Coming from the object oriented software development world and more recently from the Software-as-a-Service (SaaS) development world, XML or eXtensible Markup Language is a mainstay. However, with my new pond being eDiscovery technology, XML is just another acronym that everyone has to learn. And, although us eDiscovery technology gurus may never catch up to the SaaS nerds, I would suspect that XML is going to have to be a big part of our pond as we all seek to exchange and integrate the massive amounts of ESI that we have so eloquently generated.
As such, I found the following article, E-Discovery Guru Not Yet Wed to XML, by Craig Ball published on the Law Technology News site on March 25, 2008 to be extremely informative and timely. The text of Mr. Ball’s article is as follows:
I want to love XML. I want to embrace it with the passion of my wiser colleagues, excited by its schemas, titillated by its well-formed code, flushed from its pull-parsing. I want to love XML as much as the cool kids do. So why does it leave me cold?
I want XML the dragon slayer: all the functionality of native electronic evidence coupled with the ease of identification, reliable redaction and intelligibility of paper documents. The promise is palpable; but for now, XML is just a clever replacement for load files, those clumsy Sancho Panzas that serve as squire to addled TIFF image productions. Maybe that’s reason enough to love XML.
XML is eXtensible Markup Language, an unfamiliar name for a familiar technology. Markup languages are coded identifiers paired with text and other information. They can define the appearance of content, like the reveal-codes screen of Corel Inc.’s WordPerfect documents. They also serve to tag content to distinguish whether 09011957 is a birth date (09/01/1957), a phone number (0-901-1957) or a Bates number. Plus, markup languages allow machines to talk to each other in ways humans understand.
Internet surfers rely on a markup language called HyperText Markup Language or HTML that forms the pages of the World Wide Web. There’s a good chance the e-mail you send or receive is HTML, too. If you’ve tried to move documents between WordPerfect and Microsoft Corp.’s Word, or synchronize information across different programs, you know success hinges on how well one application understands the data of another.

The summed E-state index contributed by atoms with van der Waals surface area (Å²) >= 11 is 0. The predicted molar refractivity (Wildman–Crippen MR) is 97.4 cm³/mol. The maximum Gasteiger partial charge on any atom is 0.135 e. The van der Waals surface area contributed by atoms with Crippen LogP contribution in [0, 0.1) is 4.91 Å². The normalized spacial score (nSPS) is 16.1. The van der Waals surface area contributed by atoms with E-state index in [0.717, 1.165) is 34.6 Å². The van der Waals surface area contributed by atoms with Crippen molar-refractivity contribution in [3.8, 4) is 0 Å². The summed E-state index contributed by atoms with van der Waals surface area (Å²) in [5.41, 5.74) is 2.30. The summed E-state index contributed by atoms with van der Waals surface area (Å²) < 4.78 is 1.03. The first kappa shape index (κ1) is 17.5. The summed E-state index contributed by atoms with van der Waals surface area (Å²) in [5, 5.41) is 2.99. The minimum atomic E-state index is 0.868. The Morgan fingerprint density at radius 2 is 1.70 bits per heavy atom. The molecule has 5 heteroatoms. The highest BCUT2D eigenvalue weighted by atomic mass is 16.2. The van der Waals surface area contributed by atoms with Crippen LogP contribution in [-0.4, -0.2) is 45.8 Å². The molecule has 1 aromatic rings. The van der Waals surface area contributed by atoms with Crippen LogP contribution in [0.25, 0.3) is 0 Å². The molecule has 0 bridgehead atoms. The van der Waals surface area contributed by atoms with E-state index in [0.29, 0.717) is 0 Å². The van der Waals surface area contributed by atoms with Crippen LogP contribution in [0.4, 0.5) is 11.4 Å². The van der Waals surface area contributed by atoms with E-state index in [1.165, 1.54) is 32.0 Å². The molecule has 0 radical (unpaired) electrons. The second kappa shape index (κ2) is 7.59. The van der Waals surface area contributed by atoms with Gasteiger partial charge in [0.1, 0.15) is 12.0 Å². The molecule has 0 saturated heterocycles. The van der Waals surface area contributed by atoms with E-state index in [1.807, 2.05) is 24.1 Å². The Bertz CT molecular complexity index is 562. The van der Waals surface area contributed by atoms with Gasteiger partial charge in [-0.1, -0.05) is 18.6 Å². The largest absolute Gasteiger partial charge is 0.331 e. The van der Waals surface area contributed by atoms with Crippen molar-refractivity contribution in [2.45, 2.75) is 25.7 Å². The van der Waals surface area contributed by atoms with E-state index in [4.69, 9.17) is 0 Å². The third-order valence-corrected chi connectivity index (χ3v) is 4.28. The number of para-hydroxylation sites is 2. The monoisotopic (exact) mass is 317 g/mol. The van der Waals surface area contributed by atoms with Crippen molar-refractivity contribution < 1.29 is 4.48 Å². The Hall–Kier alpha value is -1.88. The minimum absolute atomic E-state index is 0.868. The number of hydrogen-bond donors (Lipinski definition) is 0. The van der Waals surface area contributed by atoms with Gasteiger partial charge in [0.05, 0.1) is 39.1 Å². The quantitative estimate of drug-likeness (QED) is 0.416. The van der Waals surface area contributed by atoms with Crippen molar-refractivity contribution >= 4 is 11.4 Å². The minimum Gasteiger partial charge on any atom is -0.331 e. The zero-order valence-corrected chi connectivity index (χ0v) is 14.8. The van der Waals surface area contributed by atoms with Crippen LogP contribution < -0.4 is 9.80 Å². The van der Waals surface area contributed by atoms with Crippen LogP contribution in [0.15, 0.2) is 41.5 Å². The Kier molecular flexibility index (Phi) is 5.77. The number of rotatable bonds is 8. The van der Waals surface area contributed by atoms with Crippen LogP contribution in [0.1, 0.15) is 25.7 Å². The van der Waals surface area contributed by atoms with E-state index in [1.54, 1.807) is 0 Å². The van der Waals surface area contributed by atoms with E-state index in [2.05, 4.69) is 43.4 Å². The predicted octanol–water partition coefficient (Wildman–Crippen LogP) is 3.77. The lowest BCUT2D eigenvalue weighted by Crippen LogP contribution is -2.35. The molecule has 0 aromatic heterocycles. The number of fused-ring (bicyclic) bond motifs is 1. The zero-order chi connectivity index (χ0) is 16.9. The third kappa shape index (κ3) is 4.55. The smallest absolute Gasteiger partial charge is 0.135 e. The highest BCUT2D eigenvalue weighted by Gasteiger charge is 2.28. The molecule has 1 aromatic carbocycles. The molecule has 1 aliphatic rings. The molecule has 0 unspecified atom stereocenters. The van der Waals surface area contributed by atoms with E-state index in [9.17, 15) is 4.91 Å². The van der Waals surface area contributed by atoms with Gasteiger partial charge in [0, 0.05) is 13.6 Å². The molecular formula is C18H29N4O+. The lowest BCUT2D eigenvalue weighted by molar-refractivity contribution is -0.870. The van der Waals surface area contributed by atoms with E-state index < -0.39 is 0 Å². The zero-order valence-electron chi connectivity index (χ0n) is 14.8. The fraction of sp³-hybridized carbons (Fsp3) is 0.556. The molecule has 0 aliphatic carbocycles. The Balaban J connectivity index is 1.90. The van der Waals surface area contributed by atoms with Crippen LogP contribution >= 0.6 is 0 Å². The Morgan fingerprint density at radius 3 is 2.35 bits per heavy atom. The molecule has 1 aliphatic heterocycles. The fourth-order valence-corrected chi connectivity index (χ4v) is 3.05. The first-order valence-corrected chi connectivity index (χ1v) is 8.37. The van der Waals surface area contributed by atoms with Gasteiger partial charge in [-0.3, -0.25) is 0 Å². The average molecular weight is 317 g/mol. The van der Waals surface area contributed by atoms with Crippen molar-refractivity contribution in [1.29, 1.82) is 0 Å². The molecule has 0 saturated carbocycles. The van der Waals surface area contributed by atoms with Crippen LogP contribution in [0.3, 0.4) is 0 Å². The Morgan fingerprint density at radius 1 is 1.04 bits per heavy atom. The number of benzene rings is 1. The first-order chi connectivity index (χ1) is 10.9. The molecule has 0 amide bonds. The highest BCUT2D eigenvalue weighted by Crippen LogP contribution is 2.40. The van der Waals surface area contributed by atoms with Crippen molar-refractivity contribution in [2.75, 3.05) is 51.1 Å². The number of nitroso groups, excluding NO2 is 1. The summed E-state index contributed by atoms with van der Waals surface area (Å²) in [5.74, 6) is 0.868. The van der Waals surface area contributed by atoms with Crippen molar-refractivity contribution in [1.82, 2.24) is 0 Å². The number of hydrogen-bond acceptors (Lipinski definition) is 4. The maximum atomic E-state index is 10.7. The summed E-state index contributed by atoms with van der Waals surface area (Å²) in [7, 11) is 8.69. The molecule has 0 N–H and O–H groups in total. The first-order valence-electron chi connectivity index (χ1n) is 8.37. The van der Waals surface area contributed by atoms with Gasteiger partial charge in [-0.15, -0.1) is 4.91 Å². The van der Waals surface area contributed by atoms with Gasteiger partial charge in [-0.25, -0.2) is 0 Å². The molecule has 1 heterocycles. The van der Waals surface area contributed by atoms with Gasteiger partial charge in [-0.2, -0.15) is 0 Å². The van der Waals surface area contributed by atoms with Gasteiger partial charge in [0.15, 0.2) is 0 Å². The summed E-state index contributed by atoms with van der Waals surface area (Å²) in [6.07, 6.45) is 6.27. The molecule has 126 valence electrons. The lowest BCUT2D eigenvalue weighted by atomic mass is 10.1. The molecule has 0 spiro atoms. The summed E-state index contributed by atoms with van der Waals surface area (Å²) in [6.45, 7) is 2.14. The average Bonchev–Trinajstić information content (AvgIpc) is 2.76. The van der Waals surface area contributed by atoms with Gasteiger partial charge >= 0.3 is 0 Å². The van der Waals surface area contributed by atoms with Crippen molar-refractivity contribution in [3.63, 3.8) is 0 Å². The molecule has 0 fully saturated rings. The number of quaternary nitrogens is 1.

Something as simple as importing day-first European date formats to month-first U.S. systems causes big headaches if the recipient doesn’t know what it’s getting.
Standardized markup languages alleviate problems by tagging data to describe it (e.g.,
There are so many kinds of data and metadata unique to applications and industries that a universal tagging system would be absurdly complex and couldn’t keep pace with technology and business. Accordingly, XML is extensible; that is, anyone can create tags and set their descriptions and parameters. Then, just as persons with different native tongues can agree to converse in a language both speak, different computer systems can communicate using an agreed-upon XML implementation. It’s Esperanto for electrons.
In e-discovery, we deal with information piecemeal, such as native documents and system metadata or e-mail messages and headers. We even deconstruct evidence by imaging it and stripping it of searchability, only to have to reconstruct the lost text and produce it with the image. Metadata, header data and searchable text tend to be produced in containers called load files housing delimited text, meaning that values in each row of data follow a rigid sequence and are separated by characters like commas, tabs or quotation marks. Using load files entails negotiating their organization or agreeing to employ a structure geared to review software such as CT Summation or Lexis Nexis Concordance. Conventional load files are unforgiving. Deviate from the required sequence, or omit, misplace or include an extra delimiter, and it’s a train wreck.
By tagging each value to identify its content and connection to the evidence, XML brings intelligence and resilience to load files. More importantly, XML fosters the ability to move data from one environment to another simply by matching the tags to proper counterparts.
Like our multilingual speakers using a common language, as long as two systems employ the same XML tags and organization (typically shared as an XML Schema Definition or XSD file), they can quickly and intelligibly share information. Parties and vendors exchanging data can fashion a common schema custom tailored to their data or employ a published schema suited to the task.
There is no standard e-discovery XML schema in wide use, but consultants George Socha and Tom Gelbmann are promoting one crafted as part of their groundbreaking Electronic Discovery Reference Model project. Socha (a member of LTN’s Editorial Advisory Board) and Gelbmann have done an impressive job securing commitments from e-discovery service providers to adopt EDRM XML as an industry lingua franca. See http://edrm.net.
A mature e-discovery XML schema must incorporate and authenticate native and nontextual data and ensure that the resulting XML stays valid and well-formed. It’s feasible to encode and incorporate binary formats using MIME (the same way they travel via e-mail), and to authenticate by hashing; but these refinements aren’t yet a part of the EDRM schema.
So stay tuned. I don’t love XML yet, but it promises to be everyone’s new best friend.
Craig Ball, a member of the editorial advisory boards of both LTN and Law.com Legal Technology is a trial lawyer and computer forensics/EDD special master, based in Austin, Texas.
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